Coordinates: 33° 16' 44" N 35° 34' 28" E
Metula1 is Israel's most northern point, adjacent to the border with Lebanon. The river Nahal Ayoun, with its source in Lebanon, flows into Israel in the vicinity of Metula, supplying water for agricultural purposes. The biblical cities of Dan, Abel Bet Ma'akha, and Eyon are not far away. Archeological remains of an ancient settlement, including wine presses and a mosaic pavement, have been found in the area. Excavations have also revealed a tomb containing several graves that were created from about the third to the sixth centuries. It is known that a Byzantine-era settlement also existed not far from Metula.
A Druze2 village, Metully, existed in the area as early as the start of the nineteenth century, during the Ottoman Era. Near the village was a spring that the Druze used to cultivate a garden. An 1881 Survey of Western Palestine described El Mutallah as “A small village, built of stone, containing about 100 Druzes, situated on slope of hill, near a large stream, surrounded by arable land.”
In 1895 the owner (Jabur Bey of Sidon) of the land in and around Mutallah sold 12,800 dunams (approximately 2,908 acres) to an agent of Baron de Rothschild. About six-hundred Druze tenant farmers had inhabited and cultivated this land but had temporarily abandoned it to participate in the Druze Rebellion, anticipating that when they returned they would pick up their farming where they had left off. However, they had lost their tenancy rights and Rothschild's agent called on the Turkish authorities to establish his land rights. In an attempt to encourage the Druze to leave the land the agent offered them too small an amount, resulting in an eight year period of violence that ended in 1904 with an additional payment of 60,000 francs made by the Jewish Colonization Association.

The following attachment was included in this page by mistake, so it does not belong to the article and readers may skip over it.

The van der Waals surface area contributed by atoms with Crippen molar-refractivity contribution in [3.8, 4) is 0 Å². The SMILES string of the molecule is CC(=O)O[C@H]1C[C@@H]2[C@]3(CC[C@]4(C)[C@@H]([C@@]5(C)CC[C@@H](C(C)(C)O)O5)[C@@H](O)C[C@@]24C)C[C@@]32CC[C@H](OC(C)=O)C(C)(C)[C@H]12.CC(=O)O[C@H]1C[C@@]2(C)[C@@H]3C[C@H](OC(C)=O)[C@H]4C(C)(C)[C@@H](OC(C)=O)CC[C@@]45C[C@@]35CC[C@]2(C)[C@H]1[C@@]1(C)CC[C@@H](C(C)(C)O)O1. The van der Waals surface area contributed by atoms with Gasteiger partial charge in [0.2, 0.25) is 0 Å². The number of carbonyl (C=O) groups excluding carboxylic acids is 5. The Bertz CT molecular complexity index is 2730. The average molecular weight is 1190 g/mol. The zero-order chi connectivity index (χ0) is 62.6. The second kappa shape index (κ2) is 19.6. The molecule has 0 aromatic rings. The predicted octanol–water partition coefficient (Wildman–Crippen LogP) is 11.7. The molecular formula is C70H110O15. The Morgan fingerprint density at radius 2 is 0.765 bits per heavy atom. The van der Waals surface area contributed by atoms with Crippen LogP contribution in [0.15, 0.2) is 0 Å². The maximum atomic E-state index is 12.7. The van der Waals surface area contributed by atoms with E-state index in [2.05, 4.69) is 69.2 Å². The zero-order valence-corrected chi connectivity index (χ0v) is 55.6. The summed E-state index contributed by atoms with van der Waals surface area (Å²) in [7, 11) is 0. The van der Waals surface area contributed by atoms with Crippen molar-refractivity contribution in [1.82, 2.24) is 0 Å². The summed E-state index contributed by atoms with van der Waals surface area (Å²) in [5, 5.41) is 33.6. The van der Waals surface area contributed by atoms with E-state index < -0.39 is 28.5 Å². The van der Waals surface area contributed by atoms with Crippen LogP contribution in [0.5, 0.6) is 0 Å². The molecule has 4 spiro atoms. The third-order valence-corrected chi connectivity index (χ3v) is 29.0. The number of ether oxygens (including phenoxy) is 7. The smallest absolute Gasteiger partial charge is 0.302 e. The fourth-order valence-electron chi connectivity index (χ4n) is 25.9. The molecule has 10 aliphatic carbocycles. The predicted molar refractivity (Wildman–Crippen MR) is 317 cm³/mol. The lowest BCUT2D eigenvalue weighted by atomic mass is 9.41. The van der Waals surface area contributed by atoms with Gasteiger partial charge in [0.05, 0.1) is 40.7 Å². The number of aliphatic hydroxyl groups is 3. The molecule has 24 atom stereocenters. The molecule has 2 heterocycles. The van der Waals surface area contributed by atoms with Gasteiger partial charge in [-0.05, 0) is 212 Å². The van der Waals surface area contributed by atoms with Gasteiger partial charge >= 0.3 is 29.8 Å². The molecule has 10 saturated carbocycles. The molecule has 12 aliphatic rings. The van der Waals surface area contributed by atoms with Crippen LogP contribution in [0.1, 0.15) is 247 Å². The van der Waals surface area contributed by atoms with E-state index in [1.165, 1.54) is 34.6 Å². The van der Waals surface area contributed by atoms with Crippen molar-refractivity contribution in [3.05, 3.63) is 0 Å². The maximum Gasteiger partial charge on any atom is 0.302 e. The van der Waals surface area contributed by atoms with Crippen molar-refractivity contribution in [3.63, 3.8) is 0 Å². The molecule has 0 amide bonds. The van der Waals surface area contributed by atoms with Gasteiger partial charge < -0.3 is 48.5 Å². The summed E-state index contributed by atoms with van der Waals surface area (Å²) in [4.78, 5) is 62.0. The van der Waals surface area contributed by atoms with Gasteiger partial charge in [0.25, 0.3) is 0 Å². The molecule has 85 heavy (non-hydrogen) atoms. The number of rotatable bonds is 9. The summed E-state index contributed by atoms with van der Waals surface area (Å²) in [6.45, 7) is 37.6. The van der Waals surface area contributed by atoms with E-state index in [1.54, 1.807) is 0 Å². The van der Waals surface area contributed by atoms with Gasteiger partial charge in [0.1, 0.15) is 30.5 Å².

The land purchased by Baron de Rothschild was used to create a Jewish settlement, Metula, in 1896. Sixty farming families from other settlements, together with twenty families not involved in farming, were the initial settlers. Many of these founders were immigrants from Russia; others were halutzim (pioneers) from Petah Tikva as well as intellectuals from Safed.
The Ottomans, having supported the Central Powers during the First World War, lost its Middle East Territory to the Allies. Initially, Metula was under French control; this ended in 1924 when a border adjustment agreed to by the French and British went into effect.
During the British Mandate in Palestine, there was a Jewish insurgency3 from 1944 to 1947. The Night of the Bridges4 was a Haganah operation carried out on the night of 16 June 1946. Its immediate objective was to suspend British transportation routes by destroying eleven bridges, two of which were near Metula, that linked Palestine to Lebanon, Syria, Transjordan, and Egypt. The strategic aims were to demonstrate the ability of the Haganah, including its skill at sabotage; embarrass the British and weaken British legitimacy.
On 10 March 1985, a convoy of Israel Defense Force troops were traveling from Metula towards the town of Marjayoun in Lebanon. As the Safari trucks crossed the Nahal Ayyun bridge, a red Chevrolet pickup truck approached from the opposite direction. As the convoy passed the truck, a huge explosion occurred; the force of the explosion shattered windows as far away as Metula. Twelve soldiers were killed and fourteen wounded. The incident became known as the Safari Disaster.5
The Fatima Crossing, which openned in 1976, connects Metula with Lebanon. This border crossing allowed people living in southern Lebanon to enter Israel to work, attend school, and receive health sevices. When Israel withdrew from Lebanon in 2000, the crossing closed, cutting off the population of southern Lebanon from accessing these services and opportunities.
Metula became a ghost town as Hezbollah rained down rockets on the town during the 2006 Lebanon War.
Leah Haber Gedalia
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Created: 11 Dec 2017
Last Modified: 12-13-2017